On the subject of striking bowling alleys, Let it Roll Bowl is a 32-lane bowling alley at 12th Street and Dunlap that was opened in the early 1960’s as the Northgate Bowl. This building was designed by Architects Pierson and Miller AIA who shared space with other creatives in Ralph Haver’s office complex on Missouri. The influence of Haver’s style is clearly evident in the angled wood posts held together with industrial fittings, skylight feature near the shaded Restaurant entrance, and general proportions of the block structure. Though the nature of the Haver & Nunn/Pierson & Miller relationship is yet a mystery, the alley still stands mostly intact as originally constructed.
There are many examples of creative individuals such as artists residing in Sunnyslope. One of the most unusual would be the work of Grover Cleveland Thompson, who was the builder of the Thompson Rock Garden. Thompson was heavily influenced by the Peterson Rock Garden in his former Oregon neighborhood. Thompson spent twenty years creating his prior world in his front yard from concrete, Fiesta china, and anything else that he could incorporate into his sculptures. There‘s a nine foot tall space needle, a rendering of the first house he lived in, and many concrete busts dressed in hats, sunglasses and jewelry. The Smithsonian American Art Museum has documented and cataloged this amazing folk art creation. The current owner, caretaker, and resident artist Marion Blake has been opening the garden on a regular basis to share the art with the community.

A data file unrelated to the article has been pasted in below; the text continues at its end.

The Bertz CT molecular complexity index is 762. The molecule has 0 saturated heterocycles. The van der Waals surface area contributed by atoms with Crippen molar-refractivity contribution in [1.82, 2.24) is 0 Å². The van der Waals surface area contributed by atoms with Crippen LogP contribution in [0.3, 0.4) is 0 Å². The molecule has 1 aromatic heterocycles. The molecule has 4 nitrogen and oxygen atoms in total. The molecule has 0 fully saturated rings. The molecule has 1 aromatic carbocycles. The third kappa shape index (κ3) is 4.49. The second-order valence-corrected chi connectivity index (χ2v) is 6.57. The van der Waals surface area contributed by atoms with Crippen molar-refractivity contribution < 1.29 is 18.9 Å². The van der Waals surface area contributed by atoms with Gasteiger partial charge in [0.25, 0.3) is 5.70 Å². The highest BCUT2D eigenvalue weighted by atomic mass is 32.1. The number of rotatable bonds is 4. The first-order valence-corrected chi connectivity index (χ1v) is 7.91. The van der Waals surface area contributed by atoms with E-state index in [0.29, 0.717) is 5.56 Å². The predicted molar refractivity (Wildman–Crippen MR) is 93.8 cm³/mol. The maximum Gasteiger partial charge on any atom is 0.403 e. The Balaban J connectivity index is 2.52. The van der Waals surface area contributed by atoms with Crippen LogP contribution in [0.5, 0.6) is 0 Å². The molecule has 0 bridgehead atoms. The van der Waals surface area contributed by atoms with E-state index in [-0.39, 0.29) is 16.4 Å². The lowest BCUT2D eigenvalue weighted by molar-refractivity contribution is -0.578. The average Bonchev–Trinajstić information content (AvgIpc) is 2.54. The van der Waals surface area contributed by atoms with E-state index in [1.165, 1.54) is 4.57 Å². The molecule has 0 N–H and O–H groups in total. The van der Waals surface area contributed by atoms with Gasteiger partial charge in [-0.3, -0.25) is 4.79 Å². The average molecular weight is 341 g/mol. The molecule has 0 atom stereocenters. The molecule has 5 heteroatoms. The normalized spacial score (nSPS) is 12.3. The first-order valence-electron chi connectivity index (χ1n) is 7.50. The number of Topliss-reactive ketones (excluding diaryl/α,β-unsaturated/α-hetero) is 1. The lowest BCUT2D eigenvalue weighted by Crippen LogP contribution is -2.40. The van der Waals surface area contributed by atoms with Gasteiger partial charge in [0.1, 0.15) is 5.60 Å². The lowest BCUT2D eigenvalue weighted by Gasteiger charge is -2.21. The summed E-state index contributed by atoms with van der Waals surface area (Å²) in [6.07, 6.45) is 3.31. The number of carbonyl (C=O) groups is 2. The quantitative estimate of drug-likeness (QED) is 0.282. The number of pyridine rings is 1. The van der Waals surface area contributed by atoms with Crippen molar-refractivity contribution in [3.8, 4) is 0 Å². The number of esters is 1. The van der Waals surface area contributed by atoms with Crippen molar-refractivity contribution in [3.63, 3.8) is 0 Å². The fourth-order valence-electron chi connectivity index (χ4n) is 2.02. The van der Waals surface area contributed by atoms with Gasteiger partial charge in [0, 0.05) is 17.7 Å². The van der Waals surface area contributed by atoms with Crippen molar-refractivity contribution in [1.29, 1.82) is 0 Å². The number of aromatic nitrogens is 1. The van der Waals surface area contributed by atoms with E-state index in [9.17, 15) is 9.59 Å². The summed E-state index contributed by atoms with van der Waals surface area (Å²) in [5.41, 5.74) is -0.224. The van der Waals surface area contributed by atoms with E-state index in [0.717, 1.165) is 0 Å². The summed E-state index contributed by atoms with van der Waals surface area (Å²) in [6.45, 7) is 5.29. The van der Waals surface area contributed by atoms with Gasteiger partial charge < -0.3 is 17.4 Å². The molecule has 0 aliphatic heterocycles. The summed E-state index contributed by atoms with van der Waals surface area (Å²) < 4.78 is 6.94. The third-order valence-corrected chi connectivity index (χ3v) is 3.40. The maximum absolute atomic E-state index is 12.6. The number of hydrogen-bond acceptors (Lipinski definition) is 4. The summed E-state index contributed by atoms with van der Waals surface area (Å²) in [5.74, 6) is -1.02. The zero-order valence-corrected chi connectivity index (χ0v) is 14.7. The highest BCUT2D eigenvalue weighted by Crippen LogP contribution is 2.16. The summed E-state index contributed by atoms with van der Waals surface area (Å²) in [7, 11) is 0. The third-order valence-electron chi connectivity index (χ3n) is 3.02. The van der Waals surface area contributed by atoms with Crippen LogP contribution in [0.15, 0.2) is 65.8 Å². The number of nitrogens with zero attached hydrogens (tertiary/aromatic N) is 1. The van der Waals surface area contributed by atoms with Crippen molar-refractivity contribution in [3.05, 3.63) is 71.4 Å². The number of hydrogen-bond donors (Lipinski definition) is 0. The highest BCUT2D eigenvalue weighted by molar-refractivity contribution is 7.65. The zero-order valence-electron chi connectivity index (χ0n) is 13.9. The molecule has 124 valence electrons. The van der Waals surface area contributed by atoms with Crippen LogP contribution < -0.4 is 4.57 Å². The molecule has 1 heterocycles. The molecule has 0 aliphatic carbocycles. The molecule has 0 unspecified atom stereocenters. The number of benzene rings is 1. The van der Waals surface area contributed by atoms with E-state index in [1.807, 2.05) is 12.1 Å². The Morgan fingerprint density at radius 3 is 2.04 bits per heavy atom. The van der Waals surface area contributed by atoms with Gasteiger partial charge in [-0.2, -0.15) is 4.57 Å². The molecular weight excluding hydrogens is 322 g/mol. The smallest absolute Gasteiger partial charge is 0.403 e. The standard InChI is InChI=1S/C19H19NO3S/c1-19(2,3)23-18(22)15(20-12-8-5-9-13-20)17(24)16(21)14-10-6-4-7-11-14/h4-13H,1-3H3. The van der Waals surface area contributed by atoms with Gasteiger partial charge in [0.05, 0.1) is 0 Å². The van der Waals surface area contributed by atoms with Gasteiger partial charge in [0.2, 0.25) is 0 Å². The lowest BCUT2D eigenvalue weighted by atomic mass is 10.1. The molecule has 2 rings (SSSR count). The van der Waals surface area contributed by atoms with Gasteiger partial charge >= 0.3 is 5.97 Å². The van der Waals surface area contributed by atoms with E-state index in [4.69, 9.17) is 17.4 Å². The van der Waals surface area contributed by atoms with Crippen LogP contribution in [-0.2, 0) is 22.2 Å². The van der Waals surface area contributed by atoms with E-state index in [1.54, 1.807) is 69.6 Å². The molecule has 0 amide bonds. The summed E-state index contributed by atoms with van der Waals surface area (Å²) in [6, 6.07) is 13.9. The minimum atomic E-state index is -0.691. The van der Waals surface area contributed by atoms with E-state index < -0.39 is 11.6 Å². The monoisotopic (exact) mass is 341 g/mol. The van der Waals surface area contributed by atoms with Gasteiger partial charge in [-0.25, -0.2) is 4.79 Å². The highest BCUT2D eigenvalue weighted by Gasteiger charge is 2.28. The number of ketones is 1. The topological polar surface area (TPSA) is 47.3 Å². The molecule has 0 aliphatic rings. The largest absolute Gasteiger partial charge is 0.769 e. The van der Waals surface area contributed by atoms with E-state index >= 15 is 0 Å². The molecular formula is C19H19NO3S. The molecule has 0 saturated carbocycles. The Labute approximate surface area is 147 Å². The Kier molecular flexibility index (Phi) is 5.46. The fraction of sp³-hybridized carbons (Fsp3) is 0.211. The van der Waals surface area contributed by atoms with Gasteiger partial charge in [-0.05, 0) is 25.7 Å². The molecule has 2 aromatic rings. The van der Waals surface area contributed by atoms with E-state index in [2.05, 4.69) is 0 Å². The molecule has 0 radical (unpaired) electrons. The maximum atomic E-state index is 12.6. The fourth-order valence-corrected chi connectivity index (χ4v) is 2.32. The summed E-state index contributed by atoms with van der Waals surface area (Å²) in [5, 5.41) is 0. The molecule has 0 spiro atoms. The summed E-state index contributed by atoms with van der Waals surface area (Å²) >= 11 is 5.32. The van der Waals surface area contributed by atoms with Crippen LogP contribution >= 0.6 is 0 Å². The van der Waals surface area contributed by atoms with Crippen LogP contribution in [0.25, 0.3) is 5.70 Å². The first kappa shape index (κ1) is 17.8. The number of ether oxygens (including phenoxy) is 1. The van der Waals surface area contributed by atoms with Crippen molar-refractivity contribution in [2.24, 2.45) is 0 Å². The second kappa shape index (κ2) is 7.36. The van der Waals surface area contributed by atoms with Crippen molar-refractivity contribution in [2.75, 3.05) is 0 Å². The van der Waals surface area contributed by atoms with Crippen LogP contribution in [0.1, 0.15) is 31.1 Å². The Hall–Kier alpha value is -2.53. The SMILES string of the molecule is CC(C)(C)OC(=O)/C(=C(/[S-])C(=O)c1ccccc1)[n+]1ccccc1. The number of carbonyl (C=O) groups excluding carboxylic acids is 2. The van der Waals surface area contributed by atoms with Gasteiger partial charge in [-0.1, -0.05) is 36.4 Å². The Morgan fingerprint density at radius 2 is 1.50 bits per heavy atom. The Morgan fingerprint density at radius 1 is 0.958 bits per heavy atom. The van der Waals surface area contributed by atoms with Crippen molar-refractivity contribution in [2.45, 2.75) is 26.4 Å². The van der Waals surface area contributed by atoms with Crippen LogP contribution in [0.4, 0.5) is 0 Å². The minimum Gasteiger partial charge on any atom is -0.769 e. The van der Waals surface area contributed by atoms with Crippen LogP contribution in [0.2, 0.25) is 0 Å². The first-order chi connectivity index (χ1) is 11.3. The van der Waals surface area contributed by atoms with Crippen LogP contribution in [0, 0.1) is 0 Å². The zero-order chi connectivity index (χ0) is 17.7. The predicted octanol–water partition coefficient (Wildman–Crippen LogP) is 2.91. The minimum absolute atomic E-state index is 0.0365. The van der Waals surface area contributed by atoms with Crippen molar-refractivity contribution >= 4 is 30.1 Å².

Just North of Sunnyslope, but too quirky to leave out is the amazing site of Over the Rainbow: Building Material Museum. Gus Brethaue wanted the folk artist Thompson to build on the land that Gus’s family purchased in Sept 1929. The purchase was locally famous since his family bought at the height of the market, with a depression to soon follow. Gus has collected building debris far and wide to repurpose into an outdoor walking extravaganza filled with many artifacts such as a barbed wire collection, a medallion from the exterior of the Downtown Phoenix’s glamorous ( demolished) Fox Theater, and bricks from various iconic buildings repurposed into planters containing crested saguaro cacti. A simple planter was not enough, so statues of a sphinx were added or transformed into a bear or triceratops lurking behind a boulder ready to scare visitors.
To capitalize on the unparalleled scenery viewable from the mountain, a 16 unit apartment building on the 1100 block of East Butler Drive was built high on a hill. The bottom level are garages, the second floors are living room and kitchens, with the third and top floor featuring bedrooms with great views. The architect Glenn Schauer mentioned that getting water up hill was a challenge. Yet another challenge is getting an automobile up the steep and narrow driveway to the garage – it’s not a task for the faint of heart.
100 years later Sunnyslope is still a community that continues to develop its own unique flavor. It is currently home to of some of the best Mexican cuisine from Oaxacan region, and sustains a sizable number of creatives that include architects, artist, fabric designers, interior designers and musicians. A new generation of individuals seeking the freedom of expression and tolerance for difference has settled in the area, making Sunnyslope Arizona one of the most intriguing midcentury neighborhoods of all time.
Many images are part of the collection of the Sunnyslope Historical Society and Museum.
Several vintage halftones in this article came from "The Sage", an independent local newspaper published in North Phoenix (then called Cactus, Arizona).
Many thanks to both of these institutions for the excellent documentation that illustrates this article.
All color photos are copyright 2011 Alison King and Marshall Shore.
Marshall Shore has been a librarian for twenty years and is preserving Arizona history through Marshall Shore: Retro Spectacular, a live presentation celebrating unique people and architecture in a theatrical blend of images and storytelling. Now in it's second season, the show has been named one of the Best of Phoenix 2010 by Phoenix New Times.
To inquire about booking a performance contact him at marshallshore-at-gmail.com or follow his adventures: Blog - FoundAZ.com